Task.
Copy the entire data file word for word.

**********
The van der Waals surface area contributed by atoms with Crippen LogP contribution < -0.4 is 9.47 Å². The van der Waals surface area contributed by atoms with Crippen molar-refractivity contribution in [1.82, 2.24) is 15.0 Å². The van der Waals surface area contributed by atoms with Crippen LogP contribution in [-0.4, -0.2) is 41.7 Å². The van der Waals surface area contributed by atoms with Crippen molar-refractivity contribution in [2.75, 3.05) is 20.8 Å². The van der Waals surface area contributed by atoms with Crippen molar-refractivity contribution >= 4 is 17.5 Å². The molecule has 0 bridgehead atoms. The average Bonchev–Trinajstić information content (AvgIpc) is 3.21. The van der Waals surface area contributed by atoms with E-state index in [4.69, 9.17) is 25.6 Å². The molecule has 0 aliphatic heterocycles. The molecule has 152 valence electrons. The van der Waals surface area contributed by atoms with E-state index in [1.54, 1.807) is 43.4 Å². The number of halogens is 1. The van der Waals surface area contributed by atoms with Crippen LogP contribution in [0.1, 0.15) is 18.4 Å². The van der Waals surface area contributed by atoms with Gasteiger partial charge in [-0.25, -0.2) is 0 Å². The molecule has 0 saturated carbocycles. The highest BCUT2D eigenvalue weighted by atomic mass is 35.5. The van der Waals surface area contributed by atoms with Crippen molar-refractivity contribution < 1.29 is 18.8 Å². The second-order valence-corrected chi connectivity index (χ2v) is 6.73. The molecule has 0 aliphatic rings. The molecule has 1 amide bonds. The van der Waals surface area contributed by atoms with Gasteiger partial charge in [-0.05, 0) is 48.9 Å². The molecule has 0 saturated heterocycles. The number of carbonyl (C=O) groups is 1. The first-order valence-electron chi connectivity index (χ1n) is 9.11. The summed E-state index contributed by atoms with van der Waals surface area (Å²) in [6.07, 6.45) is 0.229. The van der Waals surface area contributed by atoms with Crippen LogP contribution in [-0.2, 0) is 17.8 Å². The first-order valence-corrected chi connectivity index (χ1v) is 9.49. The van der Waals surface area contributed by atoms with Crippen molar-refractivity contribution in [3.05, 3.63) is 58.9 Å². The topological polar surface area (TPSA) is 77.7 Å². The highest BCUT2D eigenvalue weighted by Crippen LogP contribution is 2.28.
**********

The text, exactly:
The van der Waals surface area contributed by atoms with Crippen LogP contribution < -0.4 is 9.47 Å². The van der Waals surface area contributed by atoms with Crippen molar-refractivity contribution in [1.82, 2.24) is 15.0 Å². The van der Waals surface area contributed by atoms with Crippen LogP contribution in [-0.4, -0.2) is 41.7 Å². The van der Waals surface area contributed by atoms with Crippen molar-refractivity contribution in [2.75, 3.05) is 20.8 Å². The van der Waals surface area contributed by atoms with Crippen molar-refractivity contribution >= 4 is 17.5 Å². The molecule has 0 bridgehead atoms. The average Bonchev–Trinajstić information content (AvgIpc) is 3.21. The van der Waals surface area contributed by atoms with E-state index in [4.69, 9.17) is 25.6 Å². The molecule has 0 aliphatic heterocycles. The molecule has 152 valence electrons. The van der Waals surface area contributed by atoms with E-state index in [1.54, 1.807) is 43.4 Å². The number of halogens is 1. The van der Waals surface area contributed by atoms with Crippen LogP contribution in [0.1, 0.15) is 18.4 Å². The van der Waals surface area contributed by atoms with Gasteiger partial charge in [-0.25, -0.2) is 0 Å². The molecule has 0 saturated carbocycles. The highest BCUT2D eigenvalue weighted by atomic mass is 35.5. The van der Waals surface area contributed by atoms with Crippen molar-refractivity contribution < 1.29 is 18.8 Å². The second-order valence-corrected chi connectivity index (χ2v) is 6.73. The molecule has 0 aliphatic rings. The molecule has 1 amide bonds. The van der Waals surface area contributed by atoms with Gasteiger partial charge in [-0.05, 0) is 48.9 Å². The molecule has 0 saturated heterocycles. The number of carbonyl (C=O) groups is 1. The first-order valence-electron chi connectivity index (χ1n) is 9.11. The summed E-state index contributed by atoms with van der Waals surface area (Å²) in [6.07, 6.45) is 0.229. The van der Waals surface area contributed by atoms with Crippen LogP contribution in [-0.2, 0) is 17.8 Å². The first-order valence-corrected chi connectivity index (χ1v) is 9.49. The van der Waals surface area contributed by atoms with Crippen molar-refractivity contribution in [3.05, 3.63) is 58.9 Å². The topological polar surface area (TPSA) is 77.7 Å². The highest BCUT2D eigenvalue weighted by Crippen LogP contribution is 2.28.